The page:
This work has been especially important over the last few months during COVID. After the deaths of George Floyd, Breonna Taylor and Armand Aubrey, we convened internal dialogues where staff could hear and support each other. I co-led groups for Black identifying employees that were a space for us to heal. We also instituted weekly town halls to make sure that staff were hearing from our executive team as we all worked to understand the trauma being caused by the pandemic and police abuse cases. We are a stronger organization as a result of this work. It has made us more responsive to each other and the program participants we serve.

This may be obvious to you, but it will be helpful to spell this out. Can you articulate to our readers a few reasons why it is so important for a business or organization to have a diverse executive team?

The business case for diversity and inclusion is a strong one. There is evidence that diverse executive teams and boards hire and promote diverse leaders. McKinsey’s research has found that diverse companies perform better. We also know from Deloitte’s research that employees want to work for inclusive employers. With a declining labor force participation rate and lower population growth in the U.S, employers who want to be competitive in the future must find ways to bring in groups that have traditionally been on the employment sidelines — including job seekers with convictions.

Ok. Here is the main question of our discussion. You are an influential business leader. Can you please share your “5 Steps We Must Take To Truly Create An Inclusive, Representative, and Equitable Society”. Kindly share a story or example for each.

Engage in radical empathy: Commit to confronting your own privilege and bias, then work to actively help oppressed groups in your personal and work life. Focus on actionable things you can do personally. Start a racial justice reading club with your friends, attend unconscious bias training, talk to family members about our racial caste system. I am part of a book club that has included readings and conversations on racial justice.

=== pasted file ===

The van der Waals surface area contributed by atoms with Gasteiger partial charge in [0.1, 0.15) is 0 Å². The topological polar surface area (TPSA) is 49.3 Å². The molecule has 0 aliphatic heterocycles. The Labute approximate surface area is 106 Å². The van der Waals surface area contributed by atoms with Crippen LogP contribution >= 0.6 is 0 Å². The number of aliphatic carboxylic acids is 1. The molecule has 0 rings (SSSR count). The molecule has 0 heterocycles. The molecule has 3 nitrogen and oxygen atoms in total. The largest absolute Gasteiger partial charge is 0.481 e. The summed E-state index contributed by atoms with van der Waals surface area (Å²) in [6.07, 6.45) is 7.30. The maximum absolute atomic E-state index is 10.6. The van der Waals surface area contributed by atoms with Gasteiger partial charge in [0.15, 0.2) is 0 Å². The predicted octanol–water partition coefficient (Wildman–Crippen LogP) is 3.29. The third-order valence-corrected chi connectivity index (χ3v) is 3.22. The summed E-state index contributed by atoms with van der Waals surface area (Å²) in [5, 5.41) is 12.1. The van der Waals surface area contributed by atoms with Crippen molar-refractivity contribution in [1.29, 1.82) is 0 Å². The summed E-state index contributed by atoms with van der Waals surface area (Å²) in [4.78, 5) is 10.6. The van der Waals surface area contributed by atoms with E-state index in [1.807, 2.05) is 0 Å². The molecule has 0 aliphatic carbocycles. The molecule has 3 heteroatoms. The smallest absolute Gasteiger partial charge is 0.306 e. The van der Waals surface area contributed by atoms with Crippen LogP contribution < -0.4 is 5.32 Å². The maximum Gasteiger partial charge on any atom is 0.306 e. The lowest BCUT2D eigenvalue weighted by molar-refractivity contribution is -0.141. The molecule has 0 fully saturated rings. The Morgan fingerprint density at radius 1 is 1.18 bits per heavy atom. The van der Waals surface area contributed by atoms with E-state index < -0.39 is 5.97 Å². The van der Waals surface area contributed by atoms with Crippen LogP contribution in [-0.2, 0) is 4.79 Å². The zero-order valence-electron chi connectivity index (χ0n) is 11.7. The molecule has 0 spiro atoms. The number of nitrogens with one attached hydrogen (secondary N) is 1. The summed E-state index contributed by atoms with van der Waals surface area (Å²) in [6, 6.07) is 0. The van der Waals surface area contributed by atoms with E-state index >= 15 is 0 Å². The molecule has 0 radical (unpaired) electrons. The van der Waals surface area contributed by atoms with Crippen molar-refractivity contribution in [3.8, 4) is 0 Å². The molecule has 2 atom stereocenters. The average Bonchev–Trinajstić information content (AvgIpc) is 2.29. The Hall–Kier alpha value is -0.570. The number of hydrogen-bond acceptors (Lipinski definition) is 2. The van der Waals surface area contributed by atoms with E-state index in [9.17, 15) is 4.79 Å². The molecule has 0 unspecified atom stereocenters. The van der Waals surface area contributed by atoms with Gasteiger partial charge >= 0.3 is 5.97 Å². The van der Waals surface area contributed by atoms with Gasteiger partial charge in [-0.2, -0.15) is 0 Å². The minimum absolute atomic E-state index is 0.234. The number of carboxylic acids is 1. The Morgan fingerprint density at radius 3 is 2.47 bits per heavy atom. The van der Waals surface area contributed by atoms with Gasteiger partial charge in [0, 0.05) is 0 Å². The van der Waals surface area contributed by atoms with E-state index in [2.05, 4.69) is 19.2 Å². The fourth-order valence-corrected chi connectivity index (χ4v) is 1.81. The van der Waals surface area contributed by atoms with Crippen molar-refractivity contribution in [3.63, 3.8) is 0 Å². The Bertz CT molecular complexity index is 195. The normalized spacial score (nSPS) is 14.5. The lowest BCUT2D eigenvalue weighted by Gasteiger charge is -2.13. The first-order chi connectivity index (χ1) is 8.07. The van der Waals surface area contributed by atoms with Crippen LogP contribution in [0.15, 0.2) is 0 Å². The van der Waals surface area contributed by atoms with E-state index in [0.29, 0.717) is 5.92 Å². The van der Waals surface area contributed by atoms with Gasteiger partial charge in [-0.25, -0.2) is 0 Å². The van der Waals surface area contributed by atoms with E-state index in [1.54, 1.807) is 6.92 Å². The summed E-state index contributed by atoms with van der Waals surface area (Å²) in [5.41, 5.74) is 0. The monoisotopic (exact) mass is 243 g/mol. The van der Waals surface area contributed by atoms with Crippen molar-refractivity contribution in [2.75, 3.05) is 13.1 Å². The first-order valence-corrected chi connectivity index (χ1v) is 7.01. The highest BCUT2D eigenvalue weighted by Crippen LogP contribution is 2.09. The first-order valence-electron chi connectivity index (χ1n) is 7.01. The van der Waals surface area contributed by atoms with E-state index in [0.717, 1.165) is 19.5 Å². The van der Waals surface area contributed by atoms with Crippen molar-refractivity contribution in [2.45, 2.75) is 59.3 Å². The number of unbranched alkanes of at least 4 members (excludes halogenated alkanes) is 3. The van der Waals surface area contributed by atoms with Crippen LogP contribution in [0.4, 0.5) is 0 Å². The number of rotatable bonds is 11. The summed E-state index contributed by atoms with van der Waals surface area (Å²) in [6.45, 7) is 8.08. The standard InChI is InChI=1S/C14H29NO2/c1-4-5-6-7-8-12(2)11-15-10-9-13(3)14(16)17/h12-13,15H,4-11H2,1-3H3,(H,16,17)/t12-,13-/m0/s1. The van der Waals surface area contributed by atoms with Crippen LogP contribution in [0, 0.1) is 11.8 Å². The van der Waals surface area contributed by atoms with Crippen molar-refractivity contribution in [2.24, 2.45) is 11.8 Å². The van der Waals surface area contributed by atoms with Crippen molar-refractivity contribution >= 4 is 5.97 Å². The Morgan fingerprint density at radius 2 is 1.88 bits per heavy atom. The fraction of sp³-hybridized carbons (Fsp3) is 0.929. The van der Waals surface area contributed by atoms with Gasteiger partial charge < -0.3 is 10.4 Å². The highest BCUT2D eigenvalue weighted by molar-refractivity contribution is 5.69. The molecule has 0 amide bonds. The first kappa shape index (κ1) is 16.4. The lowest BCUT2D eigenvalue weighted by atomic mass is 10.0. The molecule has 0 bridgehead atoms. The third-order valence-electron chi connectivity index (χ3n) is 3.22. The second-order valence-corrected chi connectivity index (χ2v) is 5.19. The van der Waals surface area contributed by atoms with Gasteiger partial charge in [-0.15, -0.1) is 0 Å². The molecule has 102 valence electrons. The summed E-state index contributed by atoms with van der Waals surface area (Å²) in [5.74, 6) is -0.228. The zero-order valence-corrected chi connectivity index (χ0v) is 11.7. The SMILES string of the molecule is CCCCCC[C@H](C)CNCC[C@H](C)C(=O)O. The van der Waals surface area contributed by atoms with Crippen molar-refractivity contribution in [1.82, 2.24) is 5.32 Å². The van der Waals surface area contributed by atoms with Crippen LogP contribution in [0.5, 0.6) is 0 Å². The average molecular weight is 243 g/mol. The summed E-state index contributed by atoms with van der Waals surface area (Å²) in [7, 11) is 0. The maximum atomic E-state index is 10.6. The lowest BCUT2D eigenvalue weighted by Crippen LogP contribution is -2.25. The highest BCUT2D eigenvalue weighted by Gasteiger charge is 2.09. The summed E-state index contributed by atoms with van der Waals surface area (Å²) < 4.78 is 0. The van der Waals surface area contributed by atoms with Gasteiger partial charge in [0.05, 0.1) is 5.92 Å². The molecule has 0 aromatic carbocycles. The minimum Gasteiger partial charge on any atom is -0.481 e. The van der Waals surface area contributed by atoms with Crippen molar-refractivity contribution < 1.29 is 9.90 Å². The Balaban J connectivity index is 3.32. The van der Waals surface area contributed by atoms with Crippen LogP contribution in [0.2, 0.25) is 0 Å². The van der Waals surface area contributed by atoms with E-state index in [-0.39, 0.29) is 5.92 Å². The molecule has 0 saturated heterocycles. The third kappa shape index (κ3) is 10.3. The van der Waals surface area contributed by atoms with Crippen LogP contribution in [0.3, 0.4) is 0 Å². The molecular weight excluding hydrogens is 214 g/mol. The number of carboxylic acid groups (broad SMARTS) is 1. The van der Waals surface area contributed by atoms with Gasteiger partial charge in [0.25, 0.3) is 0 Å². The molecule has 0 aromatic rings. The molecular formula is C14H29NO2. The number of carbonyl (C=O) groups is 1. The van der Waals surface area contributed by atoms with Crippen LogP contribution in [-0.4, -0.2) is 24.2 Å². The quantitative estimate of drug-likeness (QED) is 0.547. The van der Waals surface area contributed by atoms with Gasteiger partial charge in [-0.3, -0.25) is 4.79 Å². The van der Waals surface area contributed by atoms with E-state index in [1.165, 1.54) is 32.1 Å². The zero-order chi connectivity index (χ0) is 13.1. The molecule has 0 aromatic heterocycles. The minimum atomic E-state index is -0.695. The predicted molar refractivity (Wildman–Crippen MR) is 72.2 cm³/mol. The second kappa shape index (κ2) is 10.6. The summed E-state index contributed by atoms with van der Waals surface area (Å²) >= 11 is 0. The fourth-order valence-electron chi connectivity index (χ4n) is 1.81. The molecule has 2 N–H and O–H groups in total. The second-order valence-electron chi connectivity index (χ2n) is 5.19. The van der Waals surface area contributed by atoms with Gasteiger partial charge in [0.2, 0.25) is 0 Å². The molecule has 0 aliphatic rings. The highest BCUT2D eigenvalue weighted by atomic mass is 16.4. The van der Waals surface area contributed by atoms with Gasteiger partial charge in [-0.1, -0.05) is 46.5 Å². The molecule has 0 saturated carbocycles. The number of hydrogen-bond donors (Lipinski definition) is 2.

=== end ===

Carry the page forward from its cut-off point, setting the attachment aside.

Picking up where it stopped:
Support structural reforms to address our racial caste system: In your work or personal life commit to supporting structural reforms. It is one thing to hire someone your company might normally not hire, it is another to change hiring practices. At CEO we launched an initiative called Levelset to get employers to change the way they hire so qualified job seekers with convictions would have more access to employment. This demand side solution has the potential to unlock millions of job opportunities for job seekers with conviction histories.

Support Black led organizations: Black led organizations struggle to access sufficient funding or strong board members. Consider making regular donations to these organizations or volunteering your time. While I work in the nonprofit space, I also serve on the Boys & Girls Club of Harlem board. This has allowed me to support an organization doing good work addressing issues I care about in a historically black community.

Be a mentor: Look for opportunities to mentor others, especially individuals who may be less represented in your spaces. This can take many forms. You can volunteer as a mentor with programs like Big Brother Big Sister. You can make yourself available to a colleague or someone in your industry who could benefit from your connections. I have always made myself available to others for advice and guidance. One tactic I use is to offer open office hours at my job for anyone who wants to talk. Often the conversations are about a person’s career aspirations or life advice.

Take care of yourself: Dealing with difficult issues like racial justice can be stressful. With the added stress of the pandemic this is a time for all leaders to practice and encourage self-care. I held a self-care video meeting early in the pandemic for my team and invited a colleague who is also a social worker and therapist to co-lead the workshop with me. A key outcome was to get staff to commit to their own self-care action plans.

We are going through a rough period now. Are you optimistic that this issue can eventually be resolved? Can you explain?

I am an optimist. I look for inspiration in the stories of people I meet on my travels through life. I have seen people transform their lives after dealing with very difficult circumstances. At CEO, our participants leave prison with very little and must overcome so many obstacles just to access a job. They inspire me.

It won’t be easy to create a more inclusive and equitable world, but it is a choice we all can make. In our personal lives we can choose to learn and grow, be of service to others, be open about our own blind spots. Where we have done things we are not proud of we can try to make things right and heal the harm. We can do this on a national level too. It takes leadership, vision and hard work. We saw in the peaceful racial justice protests a rainbow of leaders all across the country inviting everyone to end our racial caste system.

Is there a person in the world, or in the US, with whom you would like to have a private breakfast or lunch, and why? He or she might just see this, especially if we tag them. 🙂

Stacey Abrams. I have followed her work and think she is one of the most compelling leaders of our time. I really admire her work around voter registration.

How can our readers follow you online?

You can follow me on twitter: @chriswatler or on Linkedin

I also invite readers to follow and support our work at CEO: / @ceoworks

This was very meaningful, thank you so much. We wish you only continued success on your great work!